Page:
What is a Trust Fund and How Does it Work?

Gabriel Katzner - May 22, 2024 - Estate Planning
What is a Trust Fund and How Does it Work?

A trust fund is an estate planning tool used to hold assets or property for a beneficiary or beneficiaries. A grantor establishes a trust, and a trustee is in charge of its administration. Trust documents describe the assets in the trust, including bank accounts, property, stocks, businesses, heirlooms, and money, and the conditions under which they will be distributed to the beneficiaries. The grantor writes the trust documents, and the trustee has a fiduciary responsibility to follow these instructions. The grantor and the trustee can be the same person until the grantor dies.

What are the potential benefits of a trust fund?

Talk to your estate attorney about the wide variety of trusts that are available. Grantors can use trusts to protect their assets and ensure that they are distributed according to their plans. Grantors can structure trusts to ensure that ex-spouses of beneficiaries are not entitled to receive trust assets.

Trusts can be used to financially protect minor children and beneficiaries who lack the skills to manage their assets. A grantor can stipulate how trust funds will be disbursed to a beneficiary. Conditions such as reaching a certain age or attaining a milestone, such as graduation, can trigger a disbursement of funds.

Some types of trusts, called irrevocable trusts, can protect grantors’ assets from future potential creditors. Unlike a revocable trust in which a grantor retains control of the trust, with an irrevocable trust, the grantor creates the trust, funds it, and no longer has control over it.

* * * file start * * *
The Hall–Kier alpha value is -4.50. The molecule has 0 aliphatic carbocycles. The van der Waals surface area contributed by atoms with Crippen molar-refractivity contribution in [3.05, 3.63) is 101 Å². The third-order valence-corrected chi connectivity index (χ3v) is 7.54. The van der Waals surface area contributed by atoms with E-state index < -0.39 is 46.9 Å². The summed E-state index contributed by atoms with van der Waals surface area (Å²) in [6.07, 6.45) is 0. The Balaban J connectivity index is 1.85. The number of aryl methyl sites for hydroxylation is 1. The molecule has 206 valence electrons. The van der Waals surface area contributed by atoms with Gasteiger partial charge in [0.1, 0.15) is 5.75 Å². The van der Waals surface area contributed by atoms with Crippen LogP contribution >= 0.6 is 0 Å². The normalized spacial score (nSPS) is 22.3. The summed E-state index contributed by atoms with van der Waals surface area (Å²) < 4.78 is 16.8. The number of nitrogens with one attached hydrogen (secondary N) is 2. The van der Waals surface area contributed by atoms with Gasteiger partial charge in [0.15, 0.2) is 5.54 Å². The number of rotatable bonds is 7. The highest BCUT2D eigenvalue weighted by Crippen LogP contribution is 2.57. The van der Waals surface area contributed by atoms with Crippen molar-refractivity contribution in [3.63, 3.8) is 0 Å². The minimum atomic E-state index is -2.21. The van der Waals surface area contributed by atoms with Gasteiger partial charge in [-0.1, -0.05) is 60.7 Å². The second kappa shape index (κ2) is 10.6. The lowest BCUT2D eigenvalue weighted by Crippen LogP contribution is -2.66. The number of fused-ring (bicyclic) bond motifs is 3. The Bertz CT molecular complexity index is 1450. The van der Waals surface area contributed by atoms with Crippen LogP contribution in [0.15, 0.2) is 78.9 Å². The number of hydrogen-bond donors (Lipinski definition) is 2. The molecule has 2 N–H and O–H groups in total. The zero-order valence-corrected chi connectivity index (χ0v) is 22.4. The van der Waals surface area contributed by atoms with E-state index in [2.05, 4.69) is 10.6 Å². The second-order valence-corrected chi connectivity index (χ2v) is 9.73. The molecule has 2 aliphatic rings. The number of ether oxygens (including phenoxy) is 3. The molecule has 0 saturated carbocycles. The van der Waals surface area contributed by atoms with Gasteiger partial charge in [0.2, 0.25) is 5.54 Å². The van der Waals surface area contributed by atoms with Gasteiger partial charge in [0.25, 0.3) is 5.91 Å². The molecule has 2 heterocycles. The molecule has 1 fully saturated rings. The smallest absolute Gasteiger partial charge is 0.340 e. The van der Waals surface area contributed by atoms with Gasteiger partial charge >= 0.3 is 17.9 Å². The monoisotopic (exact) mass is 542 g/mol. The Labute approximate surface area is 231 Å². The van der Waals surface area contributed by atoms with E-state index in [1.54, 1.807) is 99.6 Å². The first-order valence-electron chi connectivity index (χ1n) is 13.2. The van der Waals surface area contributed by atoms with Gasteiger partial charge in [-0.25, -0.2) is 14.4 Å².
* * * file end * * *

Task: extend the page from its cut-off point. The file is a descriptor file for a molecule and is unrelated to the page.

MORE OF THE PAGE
Probate is an expensive and public process. Trusts avoid the need to go through the probate process and, therefore, enhance privacy. Assets are distributed to designated beneficiaries after the grantor’s death.

One of the primary benefits of a trust is that it avoids high estate or gift taxes. Some trust funds can reduce the amount of inheritance and gift taxes a grantor pays. Transferring assets to a trust reduces the size of a grantor’s estate and subsequent taxes. Trust funds are distributed to beneficiaries after these taxes are paid.

What is a living trust?

A grantor creates a living trust, also known as an inter vivos trust, while they are still alive. The grantor transfers assets from their estate to the trust. The trust now legally owns these assets, and the trustee manages them. Unlike with an irrevocable trust, the grantor retains control over the trust and the assets as long as they are alive and as long as they name themselves the trustee. A successor trustee will assume trust management responsibility after the grantor’s death.

After the grantor dies, a living trust becomes an irrevocable trust. Once this change occurs, the trust documents cannot be modified. This means that the trustee must follow the trust instructions as they were written before the grantor died.

Most trusts exist for up to a year after the grantor dies, but they can last up to 21 years. Trusts can last longer if you have a minor child as a beneficiary or a loved one with special needs that you want to continue supporting throughout their lifetime.